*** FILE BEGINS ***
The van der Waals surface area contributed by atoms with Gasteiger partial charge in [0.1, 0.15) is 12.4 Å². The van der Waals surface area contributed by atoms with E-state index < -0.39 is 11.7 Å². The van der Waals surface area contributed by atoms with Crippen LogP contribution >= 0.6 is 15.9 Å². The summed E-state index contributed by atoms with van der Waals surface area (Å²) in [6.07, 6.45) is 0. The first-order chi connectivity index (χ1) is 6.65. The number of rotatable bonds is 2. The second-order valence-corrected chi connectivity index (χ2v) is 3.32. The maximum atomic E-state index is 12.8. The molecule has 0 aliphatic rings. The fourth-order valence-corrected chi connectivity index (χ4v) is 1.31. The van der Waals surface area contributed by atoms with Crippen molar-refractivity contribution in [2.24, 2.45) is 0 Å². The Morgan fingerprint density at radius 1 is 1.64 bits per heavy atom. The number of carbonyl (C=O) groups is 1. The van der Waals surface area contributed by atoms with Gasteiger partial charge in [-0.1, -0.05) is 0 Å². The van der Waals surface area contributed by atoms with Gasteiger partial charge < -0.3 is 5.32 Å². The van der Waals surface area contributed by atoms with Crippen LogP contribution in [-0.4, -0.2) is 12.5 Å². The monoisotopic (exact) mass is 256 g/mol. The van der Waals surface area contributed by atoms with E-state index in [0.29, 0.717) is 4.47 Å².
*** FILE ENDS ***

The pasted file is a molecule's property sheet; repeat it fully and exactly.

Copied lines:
The van der Waals surface area contributed by atoms with Gasteiger partial charge in [0.1, 0.15) is 12.4 Å². The van der Waals surface area contributed by atoms with E-state index < -0.39 is 11.7 Å². The van der Waals surface area contributed by atoms with Crippen LogP contribution >= 0.6 is 15.9 Å². The summed E-state index contributed by atoms with van der Waals surface area (Å²) in [6.07, 6.45) is 0. The first-order chi connectivity index (χ1) is 6.65. The number of rotatable bonds is 2. The second-order valence-corrected chi connectivity index (χ2v) is 3.32. The maximum atomic E-state index is 12.8. The molecule has 0 aliphatic rings. The fourth-order valence-corrected chi connectivity index (χ4v) is 1.31. The van der Waals surface area contributed by atoms with Crippen molar-refractivity contribution in [2.24, 2.45) is 0 Å². The Morgan fingerprint density at radius 1 is 1.64 bits per heavy atom. The number of carbonyl (C=O) groups is 1. The van der Waals surface area contributed by atoms with Gasteiger partial charge in [-0.1, -0.05) is 0 Å². The van der Waals surface area contributed by atoms with Gasteiger partial charge < -0.3 is 5.32 Å². The van der Waals surface area contributed by atoms with Crippen LogP contribution in [-0.4, -0.2) is 12.5 Å². The monoisotopic (exact) mass is 256 g/mol. The van der Waals surface area contributed by atoms with E-state index in [0.29, 0.717) is 4.47 Å².